Column: We Are So Much More Than Labels


By Icy Frantz

I sat down the other day at my kitchen table, looking out at a rather non-descript winter landscape, intending to begin my new writing project. A longer project than I have attempted before; my story, autobiography, individual history, a memoir.

Taking the advice from some of my more experienced writer friends, I had blocked out a chunk of time in my planner, marking off a two-hour time slot with a big “x”. It was just me, my yellow legal pad, and a black, felt-tipped pen. I had no preconceived message I wanted to convey. I had no outline. Truthfully, I had no idea what I was doing and sat waiting for a mystical moment, a breath of inspiration to magically pass through me. When nothing struck, I began by writing a brief author’s bio. I figured that was a good place to start.

After a short time, I read the words staring up at me from the page. They were accurate, rudimentary, and basic in nature, and they were bland and tiresome. I was attempting to give the future reader of my book a sense of the author. Instead, I was providing the perfect prescription for a good night’s sleep.

I had provided a list of labels: middle-aged, woman, wife, mother, Christian, white, volunteer, Republican, suburban housewife (even I was bored) and these facts left to stand alone only tell a piece of my story. These labels lack the depth and color and richness that characterize all of our lives.

I love reading autobiographies in particular, and I admire those authors with the ability to tell their story skillfully. I love to travel right alongside the author, word by word, chapter by chapter, digesting the author’s unique journey and the way in which the events of their life unfold. I appreciate the accomplishments or struggles through adversity and I identify with the heartaches and celebrate the victories and empathize and question and learn. I am completely intrigued by people and their stories.

The handful of labels I had assigned myself evoked none of this, told so little of my story, and left me feeling defensive. I know I am so much more than the words staring up at me.

Labels are limiting. They lead us to make assumptions that are too often incorrect and misleading. Our past experiences can lead to prejudice and bias, and we make judgments about labels that are often false. Labels provide us with a foothold from which to jump in and begin discovering, but we need to make that leap in order to get to the much richer narrative.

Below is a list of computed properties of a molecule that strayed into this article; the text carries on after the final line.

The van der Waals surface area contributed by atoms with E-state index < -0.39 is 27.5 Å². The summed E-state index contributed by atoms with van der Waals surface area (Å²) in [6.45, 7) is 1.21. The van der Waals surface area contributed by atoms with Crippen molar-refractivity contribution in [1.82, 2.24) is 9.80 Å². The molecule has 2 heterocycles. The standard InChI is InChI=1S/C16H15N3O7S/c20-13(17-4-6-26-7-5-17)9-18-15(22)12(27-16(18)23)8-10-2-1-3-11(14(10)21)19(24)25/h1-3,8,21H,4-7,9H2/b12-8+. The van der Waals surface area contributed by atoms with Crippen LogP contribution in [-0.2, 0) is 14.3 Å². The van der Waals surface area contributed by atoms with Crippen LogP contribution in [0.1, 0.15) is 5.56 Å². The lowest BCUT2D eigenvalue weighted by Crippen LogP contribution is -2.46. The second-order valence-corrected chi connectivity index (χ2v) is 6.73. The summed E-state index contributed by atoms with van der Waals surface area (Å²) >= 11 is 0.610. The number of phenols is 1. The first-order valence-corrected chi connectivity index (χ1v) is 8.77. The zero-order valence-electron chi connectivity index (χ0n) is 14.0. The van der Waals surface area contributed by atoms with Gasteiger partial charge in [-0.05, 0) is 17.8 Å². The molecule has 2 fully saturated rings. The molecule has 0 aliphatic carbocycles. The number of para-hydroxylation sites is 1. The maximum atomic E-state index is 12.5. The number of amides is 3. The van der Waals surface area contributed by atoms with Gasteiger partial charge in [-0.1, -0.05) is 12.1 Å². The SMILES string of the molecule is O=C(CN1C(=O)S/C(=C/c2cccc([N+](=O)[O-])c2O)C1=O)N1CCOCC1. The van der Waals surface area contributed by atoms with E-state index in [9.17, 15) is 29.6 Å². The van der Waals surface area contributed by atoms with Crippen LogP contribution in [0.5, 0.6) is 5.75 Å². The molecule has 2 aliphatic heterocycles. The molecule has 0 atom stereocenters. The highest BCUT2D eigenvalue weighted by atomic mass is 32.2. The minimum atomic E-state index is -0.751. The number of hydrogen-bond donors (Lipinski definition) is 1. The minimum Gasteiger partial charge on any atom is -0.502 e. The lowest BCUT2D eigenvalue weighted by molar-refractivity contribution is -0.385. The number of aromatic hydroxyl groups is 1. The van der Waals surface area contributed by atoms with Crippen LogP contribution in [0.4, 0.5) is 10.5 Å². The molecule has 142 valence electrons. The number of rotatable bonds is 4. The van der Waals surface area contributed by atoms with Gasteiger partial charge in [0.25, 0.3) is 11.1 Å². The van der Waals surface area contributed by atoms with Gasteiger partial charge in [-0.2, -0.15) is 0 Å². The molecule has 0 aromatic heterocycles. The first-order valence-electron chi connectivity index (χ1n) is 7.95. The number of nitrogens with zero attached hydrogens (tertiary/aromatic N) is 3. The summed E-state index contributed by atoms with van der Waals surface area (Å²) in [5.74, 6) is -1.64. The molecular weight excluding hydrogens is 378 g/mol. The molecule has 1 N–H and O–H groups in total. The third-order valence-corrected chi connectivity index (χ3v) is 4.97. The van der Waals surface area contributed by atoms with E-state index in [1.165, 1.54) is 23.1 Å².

Visiting my mother last week, she mentioned the fact that she had been to Iceland on many occasions, but only to the airport on a journey to some other far away land. She sat at a gate at Keflcvik International airport many times, she bought water at a kiosk there, but she had never cleared customs and stepped outside into the Icelandic air. She regretted that she had never visited the blue lagoon or seen the northern lights or the puffin birds or the massive glaciers. She had never leapt off. And for me, labels create the same kind of obstacle. They leave us stuck at that airport gate, preventing us from experiencing the depth and the culture and the real treasures that the world has to offer.

Labels are divisive. They keep us separated and apart, and that is a real shame. We joke that it’s not proper to talk about religion or politics for fear of disagreement or contrary views, but in fact, that is exactly what we need to be doing. We applaud diversity for all the wrong reasons. Institutions boast about their diverse number of labels. Numbers? What we should be boasting about is deep character and value and respect and understanding, as well as the ability to have the difficult conversations around race and religion and politics and gender.

“I have a dream that my four children will one day live in nation where they will not be judged by the color of their skin but by the content of their character.” Martin Luther King Jr. knew all too well that an ideal world cares not about labels but rather deeply for what is beneath.

I do not know what it’s like to worry about a son going out at night dressed in a hoodie into a neighborhood made up of people of another color or what it feels like to be mocked for my sexual identity or to be feared because I am wearing a burka. But, I want to try. I want to dive deep and understand, and I want to search for what’s beneath the skin color, the orientation, the religion, the political belief. I won’t deny my ignorance, nor my interest in learning. I know my heart and I know I am not alone.

I look again at the bleak winter landscape and focus more carefully on my surroundings. The bland backdrop has slowly faded, revealing intricate elements that I had originally missed. A hawk is perched high on a leafless branch and the tree is slowly dancing in the cold breeze. Off in the distance, the coast is lined with waterfront homes, seemingly asleep in the quiet of midwinter. Docks and rocks greet the sound water, stilled by the frigid temperatures, and a light dusting of snow begins to cover the infertile lawn like a patchwork quilt.

Beauty is exposed in the details. Our world begins at the airport doors and cannot be valued from within the gates. Our true souls are not fully realized in our color, our sex, or our religion. They wait to be discovered beneath the surface. A good memoir is an invitation to engage and explore and understand another’s personal experiences giving us a deeper understanding of our own. Don’t stop at labels. Don’t let assumptions about them mislead you. Take the leap and discover the unique and wonderful stories behind them, the stories that make up our lives.

Wouldn’t it be a shame to miss that?

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